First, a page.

Sensor Measurement of Acupuncture Needle Manipulation
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|ClinicalTrials.gov Identifier: NCT00103675|
Recruitment Status : Completed
First Posted : February 14, 2005
Last Update Posted : February 27, 2007
|First Submitted Date ICMJE||February 11, 2005|
|First Posted Date ICMJE||February 14, 2005|
|Last Update Posted Date||February 27, 2007|
|Start Date ICMJE||September 2004|
|Primary Completion Date||Not Provided|
|Current Primary Outcome Measures ICMJE
||Feasibility of use of needle torque sensor in clinical practice, education, and research|
|Original Primary Outcome Measures ICMJE||Same as current|
|Change History||Complete list of historical versions of study NCT00103675 on ClinicalTrials.gov Archive Site|
|Current Secondary Outcome Measures ICMJE||Not Provided|
|Original Secondary Outcome Measures ICMJE||Not Provided|
|Current Other Outcome Measures ICMJE||Not Provided|
|Original Other Outcome Measures ICMJE||Not Provided|
|Brief Title ICMJE||Sensor Measurement of Acupuncture Needle Manipulation|
|Official Title ICMJE||Acupuncture Needling Torque Sensor|
The purpose of this study is to develop and test a sensor system capable of measuring acupuncture needle manipulation and torque in a clinical setting.
Study hypothesis: Torque will be greater on the side of the back with musculoskeletal pain compared with the side without pain.
Acupuncture is an ancient Chinese practice that involves the use of specialized needles to stimulate parts of the body. The number of Americans who use acupuncture services continues to grow each year. Two elements required to deliver high-quality acupuncture treatment are identification of the appropriate acupuncture points and proper manipulation of the acupuncture needle. Despite a growing awareness of the importance of proper needle techniques, no tool capable of objectively measuring needle manipulation in a clinical setting has ever been developed. Such a tool would have applications in acupuncture research, teaching, and clinical practice.
This study will develop and test a simple hand-held sensor capable of making such objective needle torque measurements.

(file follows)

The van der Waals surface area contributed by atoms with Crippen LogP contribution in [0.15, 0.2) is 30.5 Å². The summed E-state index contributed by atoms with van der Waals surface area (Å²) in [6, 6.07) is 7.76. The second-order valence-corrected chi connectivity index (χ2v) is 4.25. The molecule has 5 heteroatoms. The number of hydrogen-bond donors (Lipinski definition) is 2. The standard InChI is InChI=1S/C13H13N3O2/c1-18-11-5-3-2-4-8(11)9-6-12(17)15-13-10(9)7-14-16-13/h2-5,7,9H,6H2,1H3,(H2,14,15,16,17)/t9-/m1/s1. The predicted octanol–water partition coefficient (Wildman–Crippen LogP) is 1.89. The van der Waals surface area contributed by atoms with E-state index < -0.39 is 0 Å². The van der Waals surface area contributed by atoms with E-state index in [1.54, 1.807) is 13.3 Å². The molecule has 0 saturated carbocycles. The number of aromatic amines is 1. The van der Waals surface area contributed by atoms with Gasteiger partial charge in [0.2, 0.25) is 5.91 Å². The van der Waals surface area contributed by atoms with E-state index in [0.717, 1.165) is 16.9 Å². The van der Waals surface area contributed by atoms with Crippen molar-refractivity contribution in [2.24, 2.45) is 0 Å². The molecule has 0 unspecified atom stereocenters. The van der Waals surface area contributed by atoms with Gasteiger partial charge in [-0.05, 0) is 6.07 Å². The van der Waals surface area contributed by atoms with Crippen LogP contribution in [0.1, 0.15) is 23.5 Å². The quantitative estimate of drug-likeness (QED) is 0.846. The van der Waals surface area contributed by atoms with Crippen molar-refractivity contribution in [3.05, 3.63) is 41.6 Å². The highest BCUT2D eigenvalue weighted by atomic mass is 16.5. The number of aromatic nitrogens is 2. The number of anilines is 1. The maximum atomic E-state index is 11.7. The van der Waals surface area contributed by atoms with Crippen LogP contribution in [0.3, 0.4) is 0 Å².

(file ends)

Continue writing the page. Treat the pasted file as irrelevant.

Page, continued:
There are two parts to this study. In Part 1, researchers will develop the hand-held sensor (called the AcuSensor) that will be mounted to the handle of an acupuncture needle and will measure torque during manual needle manipulation.
In Part 2, the sensor will be tested for accuracy and reliability in three different groups. Group 1 will consist of patients with unilateral musculoskeletal back pain. Group 1 participants will undergo one session of acupuncture treatment while torque measurement and needle manipulation techniques are examined. In Group 2, practitioners and students at two leading acupuncture schools will use the AcuSensor during their teaching clinics. Teachers and students will complete a questionnaire to evaluate the sensor's usefulness. Experienced acupuncturists comprise Group 3; they will receive AcuSensor training and evaluate the performance of the AcuSensor in clinical practice. Information about the range and variability of torque measurements produced by different practitioners and techniques will be obtained from use of the sensor. Group 3 acupuncturists will also guess needle torque before and after training with the sensor turned off in order to determine the way AcuSensor training affects acupuncturists' sensory perception of needle grasp.
|Study Type ICMJE||Interventional|
|Study Phase||Phase 1|
|Study Design ICMJE||Allocation: Non-Randomized
Intervention Model: Parallel Assignment
Masking: None (Open Label)
Primary Purpose: Educational/Counseling/Training
|Condition ICMJE||Back Pain|
|Intervention ICMJE||Procedure: Acupuncture|
|Study Arms||Not Provided|
* Includes publications given by the data provider as well as publications identified by ClinicalTrials.gov Identifier (NCT Number) in Medline.
|Recruitment Status ICMJE||Completed|
|Estimated Completion Date||February 2007|
|Primary Completion Date||Not Provided|
|Eligibility Criteria ICMJE||
Inclusion Criteria for Group 1 Participants:
|Ages||18 Years and older (Adult, Senior)|
|Accepts Healthy Volunteers||Yes|
|Contacts ICMJE||Contact information is only displayed when the study is recruiting subjects|
|Listed Location Countries ICMJE||Not Provided|
|Removed Location Countries||United States|
|NCT Number ICMJE||NCT00103675|
|Other Study ID Numbers ICMJE||R01AT001121-01A1( U.S. NIH Grant/Contract )|
|Has Data Monitoring Committee||Not Provided|
|U.S. FDA-regulated Product||Not Provided|
|IPD Sharing Statement||Not Provided|
|Responsible Party||Not Provided|
|Study Sponsor ICMJE||National Center for Complementary and Integrative Health (NCCIH)|
|Collaborators ICMJE||Not Provided|
|PRS Account||National Center for Complementary and Integrative Health (NCCIH)|
|Verification Date||February 2007|
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